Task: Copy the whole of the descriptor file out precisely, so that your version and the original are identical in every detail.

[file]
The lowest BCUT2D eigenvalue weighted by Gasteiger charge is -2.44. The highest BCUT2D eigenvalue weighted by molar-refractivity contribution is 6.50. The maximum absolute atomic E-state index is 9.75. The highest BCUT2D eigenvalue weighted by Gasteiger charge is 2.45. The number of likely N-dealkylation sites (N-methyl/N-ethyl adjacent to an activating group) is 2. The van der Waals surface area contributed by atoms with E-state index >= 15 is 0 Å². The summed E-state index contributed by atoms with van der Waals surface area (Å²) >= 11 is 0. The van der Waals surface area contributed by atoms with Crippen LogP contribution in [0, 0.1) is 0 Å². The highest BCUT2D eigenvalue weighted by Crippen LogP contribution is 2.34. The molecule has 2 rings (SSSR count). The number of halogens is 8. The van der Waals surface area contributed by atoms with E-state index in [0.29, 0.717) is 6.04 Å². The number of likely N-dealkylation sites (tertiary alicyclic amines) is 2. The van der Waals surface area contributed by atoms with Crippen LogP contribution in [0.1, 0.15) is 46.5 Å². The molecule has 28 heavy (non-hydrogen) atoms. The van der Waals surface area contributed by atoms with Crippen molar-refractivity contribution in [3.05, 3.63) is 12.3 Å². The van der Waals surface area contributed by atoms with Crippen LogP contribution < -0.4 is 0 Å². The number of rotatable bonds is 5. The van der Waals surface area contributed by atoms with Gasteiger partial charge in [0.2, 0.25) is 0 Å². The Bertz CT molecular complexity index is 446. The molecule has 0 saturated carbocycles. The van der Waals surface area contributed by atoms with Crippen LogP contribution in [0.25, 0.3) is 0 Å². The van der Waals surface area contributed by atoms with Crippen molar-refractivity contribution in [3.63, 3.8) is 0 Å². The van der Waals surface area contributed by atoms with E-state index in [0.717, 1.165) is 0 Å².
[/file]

The lowest BCUT2D eigenvalue weighted by Gasteiger charge is -2.44. The highest BCUT2D eigenvalue weighted by molar-refractivity contribution is 6.50. The maximum absolute atomic E-state index is 9.75. The highest BCUT2D eigenvalue weighted by Gasteiger charge is 2.45. The number of likely N-dealkylation sites (N-methyl/N-ethyl adjacent to an activating group) is 2. The van der Waals surface area contributed by atoms with E-state index >= 15 is 0 Å². The summed E-state index contributed by atoms with van der Waals surface area (Å²) >= 11 is 0. The van der Waals surface area contributed by atoms with Crippen LogP contribution in [0, 0.1) is 0 Å². The highest BCUT2D eigenvalue weighted by Crippen LogP contribution is 2.34. The molecule has 2 rings (SSSR count). The number of halogens is 8. The van der Waals surface area contributed by atoms with E-state index in [0.29, 0.717) is 6.04 Å². The number of likely N-dealkylation sites (tertiary alicyclic amines) is 2. The van der Waals surface area contributed by atoms with Crippen LogP contribution in [0.1, 0.15) is 46.5 Å². The molecule has 28 heavy (non-hydrogen) atoms. The van der Waals surface area contributed by atoms with Crippen molar-refractivity contribution in [3.05, 3.63) is 12.3 Å². The van der Waals surface area contributed by atoms with Crippen LogP contribution < -0.4 is 0 Å². The number of rotatable bonds is 5. The van der Waals surface area contributed by atoms with Gasteiger partial charge in [0.2, 0.25) is 0 Å². The Bertz CT molecular complexity index is 446. The molecule has 0 saturated carbocycles. The van der Waals surface area contributed by atoms with Crippen LogP contribution in [0.25, 0.3) is 0 Å². The van der Waals surface area contributed by atoms with Crippen molar-refractivity contribution in [3.63, 3.8) is 0 Å². The van der Waals surface area contributed by atoms with E-state index in [0.717, 1.165) is 0 Å².